Never Get Another UTI While You’re Pregnant
December 3, 2019
Urinary tract infections or bladder infections (UTIs) are common in pregnancy with between 2-10% of women diagnosed with them while pregnant. Pregnant women are at increased risk for UTIs starting in week 6 through week 24. So if you’re in a similar situation, this info might help you maintain your urologic health and your sanity throughout your pregnancy.
How Do You Get a UTI?
Normal urine is sterile and contains no bacteria. However, bacteria may get into the urine and travel from the urethra into the bladder causing a UTI. Bacteria can grow in damp, dark, moist areas. It accesses the body through the urethra or through small tears in the skin. Bacteria is also present on the skin and the rectal area. The abundance of bacteria in this area is why your urologic health should be paid extra attention.
Women have shorter urethras than men, allowing for bacteria to have easier access to the bladder to grow. UTIs can cause the lining of the bladder and urethra to become red, irritated and inflamed which causes symptoms. If the bacteria moves up the urinary tract into the kidneys, it is then classified as a kidney infection (pyelonephritis). Symptoms of a kidney infection are similar to a UTI, but often include back pain, fever, nausea or vomiting and blood in the urine. Kidney infections are a more serious condition and should be treated quickly.
How Do Pregnant Women Get a UTI?
Pregnant women are more prone to UTIs because the growing fetus puts pressure on the bladder and the urinary tract, often trapping bacteria or causing urine to leak.
Additionally, as early as six weeks gestation, most pregnant women experience urethral dilation causing the urethra to expand. Therefore, the larger urinary tract coupled with an increased bladder volume and decreased bladder muscle tone causes the urine to stay in the urethra, allowing for a perfect environment for bacteria to grow. A terrible situation for your urologic health.
Finally, women who are pregnant often have more concentrated urine with hormones and sugars that can encourage bacterial growth and lower the body’s ability to combat bacteria. Pregnant women often have recurring UTIs and women who have had UTIs prior to pregnancy or have had children previously are more prone to experience UTIs during pregnancy.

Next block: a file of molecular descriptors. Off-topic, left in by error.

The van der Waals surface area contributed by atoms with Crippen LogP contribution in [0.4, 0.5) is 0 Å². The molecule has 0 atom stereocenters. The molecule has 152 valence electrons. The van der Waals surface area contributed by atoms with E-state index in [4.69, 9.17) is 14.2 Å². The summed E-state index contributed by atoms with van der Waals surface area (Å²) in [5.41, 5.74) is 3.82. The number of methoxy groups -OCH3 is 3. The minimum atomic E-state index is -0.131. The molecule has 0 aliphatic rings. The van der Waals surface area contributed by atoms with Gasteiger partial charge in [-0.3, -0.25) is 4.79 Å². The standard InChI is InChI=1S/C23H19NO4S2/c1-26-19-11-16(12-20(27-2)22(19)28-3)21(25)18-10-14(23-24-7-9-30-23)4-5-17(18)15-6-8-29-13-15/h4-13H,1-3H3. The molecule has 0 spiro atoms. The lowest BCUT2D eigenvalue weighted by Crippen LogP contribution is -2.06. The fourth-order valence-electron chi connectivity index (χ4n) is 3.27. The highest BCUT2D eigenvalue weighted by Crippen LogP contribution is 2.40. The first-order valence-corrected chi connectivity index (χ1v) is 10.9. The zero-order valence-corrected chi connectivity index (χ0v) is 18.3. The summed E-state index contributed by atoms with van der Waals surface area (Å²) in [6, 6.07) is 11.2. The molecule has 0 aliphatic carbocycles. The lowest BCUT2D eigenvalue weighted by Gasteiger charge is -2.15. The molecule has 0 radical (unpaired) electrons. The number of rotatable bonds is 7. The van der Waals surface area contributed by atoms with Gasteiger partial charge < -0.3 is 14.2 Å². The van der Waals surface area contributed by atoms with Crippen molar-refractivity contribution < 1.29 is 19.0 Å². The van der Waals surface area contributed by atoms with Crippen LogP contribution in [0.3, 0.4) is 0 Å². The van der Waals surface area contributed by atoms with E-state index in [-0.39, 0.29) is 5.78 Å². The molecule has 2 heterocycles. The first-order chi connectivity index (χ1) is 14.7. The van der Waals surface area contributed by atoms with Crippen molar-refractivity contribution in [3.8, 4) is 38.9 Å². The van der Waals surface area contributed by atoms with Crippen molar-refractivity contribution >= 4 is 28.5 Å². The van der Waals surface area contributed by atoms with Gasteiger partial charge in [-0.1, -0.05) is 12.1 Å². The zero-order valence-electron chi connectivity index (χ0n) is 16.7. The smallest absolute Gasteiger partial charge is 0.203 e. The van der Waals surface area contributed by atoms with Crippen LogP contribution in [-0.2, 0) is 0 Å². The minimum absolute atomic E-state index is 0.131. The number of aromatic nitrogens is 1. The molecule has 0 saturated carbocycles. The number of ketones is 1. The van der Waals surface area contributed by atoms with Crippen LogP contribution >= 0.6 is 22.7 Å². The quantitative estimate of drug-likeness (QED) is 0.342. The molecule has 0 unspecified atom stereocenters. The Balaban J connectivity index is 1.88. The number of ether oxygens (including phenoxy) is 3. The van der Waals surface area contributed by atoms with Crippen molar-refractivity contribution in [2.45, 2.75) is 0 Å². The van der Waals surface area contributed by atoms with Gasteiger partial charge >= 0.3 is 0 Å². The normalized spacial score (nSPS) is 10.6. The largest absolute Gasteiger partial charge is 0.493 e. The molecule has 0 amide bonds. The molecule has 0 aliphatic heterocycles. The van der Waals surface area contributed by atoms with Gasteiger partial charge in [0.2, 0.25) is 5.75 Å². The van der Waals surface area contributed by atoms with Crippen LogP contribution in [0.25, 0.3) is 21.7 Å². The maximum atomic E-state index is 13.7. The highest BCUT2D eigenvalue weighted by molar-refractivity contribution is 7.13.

Typical symptoms of a UTI when pregnant include:
– Burning or painful urination (dysuria)
– Cloudy urine
– Urinary urgency
– Urinary frequency
– Urinary incontinence
– Frequent urination with little urinary output
– Malodorous urine
– Bladder pressure or pain
– Pelvic or lower back pain
– Blood-tinged urine (hematuria)
– Nausea or vomiting
– Fever over 102 degrees F
UTIs and kidney infections are diagnosed by an exam, a urinalysis and definitively by a urine culture, where the urine is sent to a lab and an attempt to grow bacteria out of the urine over a period of time is performed. If bacteria is found to be present in the urine, it is then tested for sensitivity to antibiotics – so the most sensitive antibiotic to “kill” the bacteria can be used if compatible with pregnancy.
How to Prevent UTI’s During Pregnancy
– Drink at least eight glasses of water a day to flush the urinary tract.
– Insure you are wiping correctly after urinating: wipe yourself from front to back when you go to the bathroom.
– Do not hold your urine. Go to the bathroom frequently (every 3-4 hours) and when the initial urge develops.
– Take high-grade cranberry tablets daily or drink 8 ounces of unsweetened cranberry juice a day. Studies have shown some success in the prevention of UTIs with the consumption of cranberry juice or cranberry tablets. If taking cranberry tablets, it is important to pick a cranberry tablet that is reputable, as some have more of the active “ingredient” needed to be preventative than others. This also applies to D-Mannose supplements.
– Allow the vaginal area to “breathe” as much as possible. This can be done by wearing cotton underwear and loose clothing.
– Avoid applying soap directly to the vaginal/urethra area. Allowing soap to run over the area from body wash is not a problem, as long as it is washed thoroughly with clean water.
– Wash daily. Overall good hygiene will help prevent bacterial growth and promote urologic health.
– Urinate after intercourse in order to flush the urinary tract.
– Treat constipation by eating more fiber.
– Avoid baths/hot tubs. Showers are ideal when pregnant so that exposure to bacteria is limited. Avoid soaking in any water that is not treated.
– Do not use any creams, lotions or douching products in the vaginal area while pregnant.
– Change out of wet clothing and underwear as quickly as possible to avoid bacterial growth. This includes swimsuits and work out clothing.
– Rinse the vaginal area with clean water using a spray bottle after urination.
– Rinse with clean water and dry the vaginal area completely after intercourse.
– If lubricants are needed during intercourse, only use water-based lubricants. Rinse and dry the area immediately after use. Avoiding lubricants entirely is ideal.
What Are Your Options?
UTIs are common and easy to prevent and treat in all women, even in pregnancy. If your urologic health is being pestered by recurring UTIs, oftentimes more aggressive, preventative treatment options are available and additional labs/tests may be ordered to rule out other causes that are contributory.
Interested in learning more about what you can do to encourage urologic health and prevent UTI’s? Drop us a note or give us a call at 512-535-2174.